All posts by Jesse Schedeen

Batman #28 Review

The sheer unpredictability of Tom King’s Batman saga continues to be one of this book’s greatest strengths. You never quite know what to expect with each new issue, even within the same story arc. Batman #29 pushes “The War of Jokes and Riddles” in its strangest direction yet, as nearly every A-List villain in Gotham shows up for a lavish dinner party at Wayne Manor. Rarely has high society been this twisted, or this fun.

Essentially, this issue could be viewed as the bottle episode for “The War of Jokes and Riddles,” as it unfolds almost entirely within one room and features a set cast of characters. And while various lieutenants from both sides of the war are on display, this is really a story about the interplay between Riddler, Joker and their mediator, Bruce Wayne. There’s a clear,m palpable tension driving this story, with both ringleaders primed and ready to turn their comfortable surroundings into a violent bloodbath at a moment’s notice. Various other little touches enhance the overall impact of the story. In particular, the use of different French food courses as a framing device gives the book a comical, Hannibal-esque quality.

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IGN's New Video Player

We’re pleased to announce the launch of an all-new video player across all of IGN. The new player — we call it V6 — rolls out globally today on desktop and mobile web.

Video has helped us cover games and entertainment for two decades. Back in the day, we offered download links to stamp-sized Quicktime files. Video has come a long way since then, and our new V6 player is thoroughly modern.

We know our previous video player has some problems. That’s why we started from scratch when building V6. We ditched our old technology and built around the open-source VideoJS project. The new video player runs entirely in HTML and Javascript, which means absolutely zero use of Flash. That’s good for mobile, naturally, but also means improved performance in desktop web browsers. In our testing, the V6 plays 4K video smoothly even on two-year-old laptops (given good network conditions).

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MoviePass Price Change Angers AMC Theatres

You can now see a movie a day in theaters for under $10 a month, but the new subscription price point from the MoviePass service has caused one of the company’s partners to consider opting out of the program.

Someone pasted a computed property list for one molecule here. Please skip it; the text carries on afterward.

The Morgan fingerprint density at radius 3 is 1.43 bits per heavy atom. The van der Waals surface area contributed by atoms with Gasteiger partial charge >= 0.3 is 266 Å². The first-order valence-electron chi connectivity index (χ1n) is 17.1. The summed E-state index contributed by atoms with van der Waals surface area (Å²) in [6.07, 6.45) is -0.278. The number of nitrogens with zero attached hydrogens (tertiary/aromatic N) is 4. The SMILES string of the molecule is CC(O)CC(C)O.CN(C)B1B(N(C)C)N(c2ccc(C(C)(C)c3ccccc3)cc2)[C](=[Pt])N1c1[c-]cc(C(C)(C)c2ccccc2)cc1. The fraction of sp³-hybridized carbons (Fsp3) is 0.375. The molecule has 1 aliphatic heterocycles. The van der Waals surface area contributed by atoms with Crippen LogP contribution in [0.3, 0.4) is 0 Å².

MoviePass announced its new price point yesterday, allowing interested buyers to subscribe into the service for $9.95 a month. Users then download an app and are mailed a debit card, which allow users to check in to a movie at partnered theaters once a day and see one movie every day. (Effectively, the service now pays for itself with one movie viewing in many parts of the United States.) Those who already subscribed will automatically be adjusted down to that price on their next bill.

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Marvel Answers Long-Running Spider-Man Mystery

Spider-Men II finally addressed one of Marvel’s longest-running mysteries, but fans might not be happy with the answer.

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Warning: this article contains spoilers for Spider-Men II #2!

The original Spider-Men mini-series ended on an unusual cliffhanger in 2012, with Peter Parker returning home and Googling Miles Morales’ name, curious to see if the Marvel Universe had its own version of Miles. Peter seemed shocked by the results, but readers never did learn what he found. Until now, that is.

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Star Wars #34 Review

It seems that Jason Aaron is ending his Star Wars run with a series of standalone, one-shot stories spotlighting the various heroes of the Rebellion. It’s not necessarily the most exciting way to wrap a two-and-a-half-year saga, but it is an entertaining way of allowing Aaron to bid farewell to these characters. Consider Star Wars #34 a flawed but endearing celebration of Han Solo’s “ex-wife,” Sana Starros.

Apart from that, the obvious selling point with this issue is the guest role for Lando Calrissian. Apart from his surprisingly excellent solo mini-series, Lando hasn’t played much of a role in Marvel’s new Star Wars line yet. While that’s to be expected given Marvel’s emphasis on the pre-Empire Strikes Back timeline, Lando’s presence is still sorely missed. This issue goes a little way towards rectifying that problem. Lando makes for an amusing foil to Sana as she carries out an elaborate and highly dangerous con. But he doesn’t really bring anything more to the table. By the end of this issue, I found myself questioning whether Lando actually needed to appear in this story at all. Why did Sana need him around in the first place? I don’t blame Aaron for wanting to squeeze in a little Billy Dee before leaving the series, but maybe he deserved his own, separate adventure?